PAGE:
Originally posted by Outsider

    Old article. The processor is 485MHz and it IS based on the 750CXe.



    http://cube.ign.com/articles/100/100...html?fromint=1




    OK, In that article, and part 2 of it, there's no mentioning of what processor Gekko "relly" is but they do mention that it's not just a 750, so it seems to be some kind of 750. IBM should update their website.



    I'd say, based on those two articles that Gekko is based on 750 plain and simple. I see no evidence of 750CXe.



    And.. doing a Goggle-search on the topic i find nothing other than anectodal evidence supporting the claim that Gekko is indeed derived from 750CXe. The only official word is still that Gekko is derived from 405, even if that article is some months older than article from IGN.



    The fact that Gekko and 750CX/CXe happened to arrive at the same time proves nothing. The articles above clearly describes an ongoing deveopment of Gekko where they've might have been forced to lauch it early. 750CX/CXe is a small evolution from the original 750. On die cache, faster bus, newer fab. I see no reason why Gekko should be based on 750CXe. It seems pretty odd if a specialized chip like Gekko would be launched before the general CPU that it was derived from.



    On the other hand.. It seems logical that a processor destined for game console use would be based on a high end general CPU rather than a low end embedded type.
  • Reply 76 of 79
    Okay, enough of this random speculation...



    The Gekko is a 750-derived processor with a 256KB on-die L2 cache, running at ~485 MHz. It has about a dozen instructions which operate on "paired single" floating point numbers, and this has zero, I repeat, zero relationship with VMX. It also has a couple of data packing / unpacking modes and a streaming writeback buffer, both of which help it communicate with the graphics chip in the GameCube. This chip was developed specifically for Nintendo and that was justified because the changes from the 750 are relatively minor and they knew they would selling many millions of these chips.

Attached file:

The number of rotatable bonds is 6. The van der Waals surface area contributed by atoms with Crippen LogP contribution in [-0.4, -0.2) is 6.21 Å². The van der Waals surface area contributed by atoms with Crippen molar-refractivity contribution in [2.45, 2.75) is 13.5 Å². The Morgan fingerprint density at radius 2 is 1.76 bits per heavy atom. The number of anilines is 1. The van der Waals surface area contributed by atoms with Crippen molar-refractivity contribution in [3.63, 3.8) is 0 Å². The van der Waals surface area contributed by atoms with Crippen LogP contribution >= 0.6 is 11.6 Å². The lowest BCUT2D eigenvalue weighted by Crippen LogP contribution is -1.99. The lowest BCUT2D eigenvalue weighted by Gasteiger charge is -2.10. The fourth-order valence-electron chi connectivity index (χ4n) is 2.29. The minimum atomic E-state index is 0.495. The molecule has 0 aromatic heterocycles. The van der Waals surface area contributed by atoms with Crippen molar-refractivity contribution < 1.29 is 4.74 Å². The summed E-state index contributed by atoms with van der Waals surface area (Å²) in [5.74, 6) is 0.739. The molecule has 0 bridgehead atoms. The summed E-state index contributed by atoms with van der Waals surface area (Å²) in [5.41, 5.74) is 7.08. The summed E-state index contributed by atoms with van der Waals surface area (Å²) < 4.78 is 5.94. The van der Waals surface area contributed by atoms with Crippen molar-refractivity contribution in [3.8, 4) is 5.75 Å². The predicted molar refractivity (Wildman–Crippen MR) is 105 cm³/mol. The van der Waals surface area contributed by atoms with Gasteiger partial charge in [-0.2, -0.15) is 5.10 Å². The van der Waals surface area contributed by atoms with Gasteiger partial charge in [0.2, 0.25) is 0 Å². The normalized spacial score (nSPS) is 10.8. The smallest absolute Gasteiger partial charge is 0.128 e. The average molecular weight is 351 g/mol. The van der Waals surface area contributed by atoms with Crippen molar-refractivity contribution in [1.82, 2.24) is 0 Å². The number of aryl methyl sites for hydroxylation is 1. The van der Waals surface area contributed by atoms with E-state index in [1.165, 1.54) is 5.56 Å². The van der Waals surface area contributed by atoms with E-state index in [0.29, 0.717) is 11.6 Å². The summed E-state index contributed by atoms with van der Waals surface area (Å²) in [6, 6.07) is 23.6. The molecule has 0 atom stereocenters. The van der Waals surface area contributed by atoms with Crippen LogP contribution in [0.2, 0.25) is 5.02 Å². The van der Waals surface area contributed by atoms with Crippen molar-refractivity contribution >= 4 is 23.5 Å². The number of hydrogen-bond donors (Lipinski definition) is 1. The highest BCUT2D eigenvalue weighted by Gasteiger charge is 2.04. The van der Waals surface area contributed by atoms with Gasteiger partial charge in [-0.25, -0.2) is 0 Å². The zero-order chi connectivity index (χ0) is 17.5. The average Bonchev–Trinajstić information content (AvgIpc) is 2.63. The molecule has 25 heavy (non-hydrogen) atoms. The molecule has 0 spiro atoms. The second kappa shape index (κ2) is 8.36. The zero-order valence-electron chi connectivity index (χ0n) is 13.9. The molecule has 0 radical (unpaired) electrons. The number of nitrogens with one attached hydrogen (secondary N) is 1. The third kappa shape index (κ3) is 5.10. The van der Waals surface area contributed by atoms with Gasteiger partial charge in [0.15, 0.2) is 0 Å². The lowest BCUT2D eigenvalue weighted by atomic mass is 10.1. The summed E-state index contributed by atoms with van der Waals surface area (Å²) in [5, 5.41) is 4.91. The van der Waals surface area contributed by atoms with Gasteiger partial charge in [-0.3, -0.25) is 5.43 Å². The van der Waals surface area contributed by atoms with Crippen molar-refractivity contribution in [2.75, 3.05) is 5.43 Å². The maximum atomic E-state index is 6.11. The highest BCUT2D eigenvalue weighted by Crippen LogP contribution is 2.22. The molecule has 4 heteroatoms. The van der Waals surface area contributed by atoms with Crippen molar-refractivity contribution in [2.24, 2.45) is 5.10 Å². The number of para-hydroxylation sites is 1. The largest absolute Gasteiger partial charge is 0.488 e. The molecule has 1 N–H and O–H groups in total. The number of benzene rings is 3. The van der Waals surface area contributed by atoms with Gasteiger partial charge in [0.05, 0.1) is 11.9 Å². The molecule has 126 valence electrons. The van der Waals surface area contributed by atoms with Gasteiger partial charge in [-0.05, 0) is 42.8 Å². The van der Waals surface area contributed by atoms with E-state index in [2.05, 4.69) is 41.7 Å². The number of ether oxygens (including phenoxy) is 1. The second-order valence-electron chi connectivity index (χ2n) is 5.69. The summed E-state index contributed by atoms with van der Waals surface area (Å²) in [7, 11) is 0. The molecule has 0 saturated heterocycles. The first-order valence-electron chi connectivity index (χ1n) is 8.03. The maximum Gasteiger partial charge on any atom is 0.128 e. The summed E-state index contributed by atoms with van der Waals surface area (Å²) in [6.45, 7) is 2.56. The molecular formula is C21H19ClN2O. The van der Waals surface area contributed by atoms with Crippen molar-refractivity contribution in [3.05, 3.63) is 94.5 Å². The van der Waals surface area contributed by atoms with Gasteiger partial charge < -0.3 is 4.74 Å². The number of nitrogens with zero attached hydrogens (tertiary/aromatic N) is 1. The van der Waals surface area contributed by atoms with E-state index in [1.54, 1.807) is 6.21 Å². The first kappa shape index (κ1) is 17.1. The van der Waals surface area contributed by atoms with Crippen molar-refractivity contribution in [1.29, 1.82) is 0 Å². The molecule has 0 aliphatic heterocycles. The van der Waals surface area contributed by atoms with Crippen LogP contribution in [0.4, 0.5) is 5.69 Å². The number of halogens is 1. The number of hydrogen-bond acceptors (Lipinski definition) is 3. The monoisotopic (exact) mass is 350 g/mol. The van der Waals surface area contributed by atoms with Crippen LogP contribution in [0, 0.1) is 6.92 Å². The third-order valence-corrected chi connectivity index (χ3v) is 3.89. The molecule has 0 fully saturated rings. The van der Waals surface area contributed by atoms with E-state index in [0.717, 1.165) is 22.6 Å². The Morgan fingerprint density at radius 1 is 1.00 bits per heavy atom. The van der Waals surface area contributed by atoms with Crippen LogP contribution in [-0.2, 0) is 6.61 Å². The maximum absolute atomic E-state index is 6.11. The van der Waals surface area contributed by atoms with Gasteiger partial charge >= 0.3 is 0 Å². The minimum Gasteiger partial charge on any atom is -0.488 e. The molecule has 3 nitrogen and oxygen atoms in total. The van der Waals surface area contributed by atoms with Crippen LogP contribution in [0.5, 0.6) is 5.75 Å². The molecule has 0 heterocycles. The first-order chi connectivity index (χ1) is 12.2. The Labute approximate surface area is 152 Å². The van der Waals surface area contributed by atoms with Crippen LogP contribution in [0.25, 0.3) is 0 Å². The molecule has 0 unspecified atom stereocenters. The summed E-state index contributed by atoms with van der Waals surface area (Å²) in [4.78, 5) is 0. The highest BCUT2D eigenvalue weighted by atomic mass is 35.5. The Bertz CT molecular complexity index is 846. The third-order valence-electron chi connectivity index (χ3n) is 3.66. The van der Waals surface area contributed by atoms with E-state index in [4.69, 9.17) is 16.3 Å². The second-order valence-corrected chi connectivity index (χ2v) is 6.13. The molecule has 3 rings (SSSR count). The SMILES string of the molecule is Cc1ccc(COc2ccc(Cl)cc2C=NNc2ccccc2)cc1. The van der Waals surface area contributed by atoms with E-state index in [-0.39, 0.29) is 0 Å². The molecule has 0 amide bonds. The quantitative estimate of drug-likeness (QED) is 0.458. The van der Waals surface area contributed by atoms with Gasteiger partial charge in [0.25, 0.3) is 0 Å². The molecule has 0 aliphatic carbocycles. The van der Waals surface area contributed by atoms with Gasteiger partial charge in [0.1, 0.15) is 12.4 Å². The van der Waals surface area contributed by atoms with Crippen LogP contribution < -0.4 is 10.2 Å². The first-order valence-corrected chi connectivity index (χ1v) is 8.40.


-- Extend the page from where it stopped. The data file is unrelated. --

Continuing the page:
It is not derived from the 405. It has no VMX unit (or even a sub-subset of VMX... it operates on the FPU registers). It has an on-die L2 cache, but that was likely specifically added to this chip's layout and does not imply a relationship with later 750-derived designs.
  • Reply 77 of 79
    haraldharald Posts: 2,152member
    No, Programmer you're just wrong.



    Again.



    You really don't know anything do you?



    joke
  • Reply 78 of 79
    programmerprogrammer Posts: 3,423member
    Quote:

    Originally posted by Harald

    No, Programmer you're just wrong.



    Again.



    You really don't know anything do you?



    joke




    Yeah, you're right... I should just keep my mouth shut.
  • Reply 79 of 79
    krassykrassy Posts: 595member
    Quote:

    Originally posted by sCreeD

    Last line:

    "The 980 is expected to be fabbed at 90nm, however."



    Screed




    yeah - that'll mean a PowerBook G5 in fall with 65nm cpus and a PowerMac G6 (980) in fall with 90nm cpus